Odissi show spotlights classical Indian dance

Allison Bradshaw — THE BATTALION

Members of the Odissi Dance Show perform their classical form at Rudder Sunday.

In a tribute to Guru Kelucharan Mahapatra, a crowd filled Rudder Forum almost to capacity Sunday for the fourth annual Odissi Dance Show. The event featured Odissi dancers from Texas and New York.

Most of the items were choreographed by Mahapatra and by his son, so the show is an opportunity to pay tribute to him, said Yashswini Raghuram, assistant artistic director to the ODC dance company.

The shows’ dances focused on the oldest surviving classical Indian dance style, called Odissi. Aparupa Chatterjee, artistic director and agricultural research assistant, said the dance style it is a great platform for people today to connect with their heritage.

Chatterjee said the event is a way for Indian-American students to learn about their culture and be connected with home.

For students who are not Indian-American, there is still much to learn from Indian dancing, said sociology freshman Victoria Heriford.

“I saw a flier and am really interested in the Indian culture so I thought it’d be a really cool experience to come check out,” Heriford said.

Especially in Chatterjee’s dance, hands, eyes and motions are used to tell a story. The dancers use their feet and bells tied around their ankles to accentuate the beat of the raga and thala of the song.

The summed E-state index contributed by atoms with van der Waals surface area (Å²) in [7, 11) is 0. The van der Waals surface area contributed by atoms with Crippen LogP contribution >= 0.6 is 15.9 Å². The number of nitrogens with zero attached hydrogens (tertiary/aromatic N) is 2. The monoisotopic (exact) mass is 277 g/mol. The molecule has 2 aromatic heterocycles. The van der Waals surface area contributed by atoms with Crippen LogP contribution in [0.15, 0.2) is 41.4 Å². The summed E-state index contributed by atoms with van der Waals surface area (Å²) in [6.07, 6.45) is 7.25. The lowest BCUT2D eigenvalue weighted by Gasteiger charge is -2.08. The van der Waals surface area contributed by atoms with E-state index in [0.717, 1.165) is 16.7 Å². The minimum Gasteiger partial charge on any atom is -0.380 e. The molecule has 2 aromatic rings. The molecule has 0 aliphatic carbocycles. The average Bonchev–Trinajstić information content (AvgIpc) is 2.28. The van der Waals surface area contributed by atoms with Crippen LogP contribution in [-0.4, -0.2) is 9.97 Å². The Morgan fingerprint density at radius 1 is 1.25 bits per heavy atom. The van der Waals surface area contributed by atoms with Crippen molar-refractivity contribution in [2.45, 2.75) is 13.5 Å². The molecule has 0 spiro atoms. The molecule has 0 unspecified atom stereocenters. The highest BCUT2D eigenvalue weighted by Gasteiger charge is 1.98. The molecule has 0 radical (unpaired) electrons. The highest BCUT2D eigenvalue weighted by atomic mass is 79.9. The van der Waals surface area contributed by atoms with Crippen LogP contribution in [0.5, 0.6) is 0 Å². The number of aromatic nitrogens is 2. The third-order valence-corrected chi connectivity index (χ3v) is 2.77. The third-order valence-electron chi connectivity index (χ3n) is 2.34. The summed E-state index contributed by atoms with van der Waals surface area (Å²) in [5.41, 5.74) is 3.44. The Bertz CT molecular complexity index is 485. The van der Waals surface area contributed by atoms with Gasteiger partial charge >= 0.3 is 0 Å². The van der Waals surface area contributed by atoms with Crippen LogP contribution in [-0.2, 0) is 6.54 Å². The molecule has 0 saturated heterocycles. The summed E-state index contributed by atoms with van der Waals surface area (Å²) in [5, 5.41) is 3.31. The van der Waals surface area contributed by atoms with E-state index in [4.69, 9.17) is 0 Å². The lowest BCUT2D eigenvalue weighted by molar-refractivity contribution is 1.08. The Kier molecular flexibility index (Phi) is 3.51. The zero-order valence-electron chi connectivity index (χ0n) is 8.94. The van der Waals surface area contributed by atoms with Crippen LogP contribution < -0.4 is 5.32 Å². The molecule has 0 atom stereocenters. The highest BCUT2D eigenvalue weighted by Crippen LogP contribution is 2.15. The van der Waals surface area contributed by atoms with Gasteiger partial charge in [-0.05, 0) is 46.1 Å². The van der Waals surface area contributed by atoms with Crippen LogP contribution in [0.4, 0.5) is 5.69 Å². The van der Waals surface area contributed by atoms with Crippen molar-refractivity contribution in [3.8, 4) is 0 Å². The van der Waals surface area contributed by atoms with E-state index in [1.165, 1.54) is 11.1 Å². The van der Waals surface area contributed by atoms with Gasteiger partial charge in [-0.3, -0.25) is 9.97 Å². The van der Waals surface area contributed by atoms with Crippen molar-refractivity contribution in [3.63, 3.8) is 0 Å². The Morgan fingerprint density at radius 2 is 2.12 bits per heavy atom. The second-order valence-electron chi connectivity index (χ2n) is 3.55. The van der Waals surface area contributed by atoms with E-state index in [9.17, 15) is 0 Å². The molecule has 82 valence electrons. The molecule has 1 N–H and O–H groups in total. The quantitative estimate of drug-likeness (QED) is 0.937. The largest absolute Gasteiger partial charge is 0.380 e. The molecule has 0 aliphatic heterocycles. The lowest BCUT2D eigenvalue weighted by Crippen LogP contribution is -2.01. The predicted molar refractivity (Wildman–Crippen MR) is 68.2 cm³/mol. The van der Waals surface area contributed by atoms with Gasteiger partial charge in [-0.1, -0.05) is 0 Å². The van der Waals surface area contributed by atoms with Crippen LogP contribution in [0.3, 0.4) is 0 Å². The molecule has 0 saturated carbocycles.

“This isn’t something you do everyday. When you dance you train different parts of your muscles to do something different for you which you don’t need for everyday life, so you have to do some body conditioning to be able to do this for a long, long time,” Raghuram said. “We don’t just jump on stage, we do a lot of warm-up taken from yoga, and after the performance we do a cool down. A lot of attention [is given] to physical health.”

Staying in shape is only one part of the preparation and work that goes into putting on a show like this, said Raghuram.

“The kids were practicing for this show for the past three months and it took us around that time to organize the travel for the artists, the stage, the workshops and the stage management…it takes about three months and rigorous effort in the last two weeks to put something like this on,” Raghuram said.

Chatterjee and Raghuram said the main concern is for the audience to experience a new genre of dance and to come away with a little bit of knowledge of a different culture.

“I mean this isn’t religious…I just want the audience to have a good time and learn about the Indian culture,” Chatterjee said.

At this year’s show, donations were held for the injured Indian student, Akshay Jain.

“This is the fourth annual show for Odissi dance and although it isn’t specifically for Akshay Jain, we do have compassion for him and have a donation box at the front where all the money donated will go to him, but first and foremost this is about spreading the Indian culture and Odissi dance,” Chatterjee said.

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